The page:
Chapter

Magic, Theft, and Arson

Terence Walz and Kenneth M. Cuno

in Race and Slavery in the Middle East

Published by American University in Cairo Press

Published in print February 2011 | ISBN: 9789774163982
Published online September 2011 | e-ISBN: 9781617970221 | DOI: http://dx.doi.org/10.5743/cairo/9789774163982.003.0006
Magic, Theft, and Arson

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Studies on Ottoman-Middle Eastern slavery are still in a toddling stage and accounts written from the perspective of slaves are few and far between. Even petitions bearing the names of individual slaves were written by professional scribes or persons who were knowledgeable enough about the chancery styles of governments. In other words, most were “mediated” documents. There is no alternative but to inhabit the discipline, delve into archives, and push at the limits of historical knowledge to turn its contradictions, ambivalences, and gaps into grounds for its rewriting. Historians, unlike other social scientists, need to be trained in dead languages and difficult calligraphies, and may simply or inadvertently err in their task of interpretation regardless of the methods they employ, especially when they attempt to voice the voiceless.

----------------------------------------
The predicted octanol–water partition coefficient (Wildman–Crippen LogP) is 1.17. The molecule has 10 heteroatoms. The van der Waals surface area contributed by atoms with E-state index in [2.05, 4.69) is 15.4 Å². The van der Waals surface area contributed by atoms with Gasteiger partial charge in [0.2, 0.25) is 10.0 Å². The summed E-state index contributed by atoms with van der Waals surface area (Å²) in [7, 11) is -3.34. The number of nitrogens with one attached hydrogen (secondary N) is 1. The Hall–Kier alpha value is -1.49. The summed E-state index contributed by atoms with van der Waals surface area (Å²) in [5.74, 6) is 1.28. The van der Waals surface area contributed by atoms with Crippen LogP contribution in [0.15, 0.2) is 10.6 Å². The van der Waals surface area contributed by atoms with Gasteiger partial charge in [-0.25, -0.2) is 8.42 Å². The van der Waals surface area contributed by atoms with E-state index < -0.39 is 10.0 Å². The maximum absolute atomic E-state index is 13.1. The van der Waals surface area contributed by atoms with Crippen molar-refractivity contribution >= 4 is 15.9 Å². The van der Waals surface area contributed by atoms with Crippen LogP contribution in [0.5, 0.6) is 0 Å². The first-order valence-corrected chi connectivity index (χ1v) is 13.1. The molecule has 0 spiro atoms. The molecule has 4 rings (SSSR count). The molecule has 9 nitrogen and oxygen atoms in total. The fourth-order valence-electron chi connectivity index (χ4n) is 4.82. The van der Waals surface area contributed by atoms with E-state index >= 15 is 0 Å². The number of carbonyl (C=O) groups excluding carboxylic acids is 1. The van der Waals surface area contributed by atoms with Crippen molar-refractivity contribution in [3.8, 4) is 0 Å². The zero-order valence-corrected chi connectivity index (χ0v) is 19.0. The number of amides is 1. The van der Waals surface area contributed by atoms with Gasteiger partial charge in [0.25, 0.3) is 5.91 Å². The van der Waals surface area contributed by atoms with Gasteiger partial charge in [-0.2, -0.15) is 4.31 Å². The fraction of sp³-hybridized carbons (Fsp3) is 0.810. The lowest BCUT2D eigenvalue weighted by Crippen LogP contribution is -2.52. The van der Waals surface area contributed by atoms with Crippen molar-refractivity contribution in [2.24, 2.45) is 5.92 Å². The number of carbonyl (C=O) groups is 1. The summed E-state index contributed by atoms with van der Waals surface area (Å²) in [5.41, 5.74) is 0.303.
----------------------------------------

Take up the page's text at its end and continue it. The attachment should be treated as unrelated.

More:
Keywords: petitions; mediated; ambivalences; calligraphies; historians

Chapter.  10205 words.  Illustrated.

Subjects: Society and Culture

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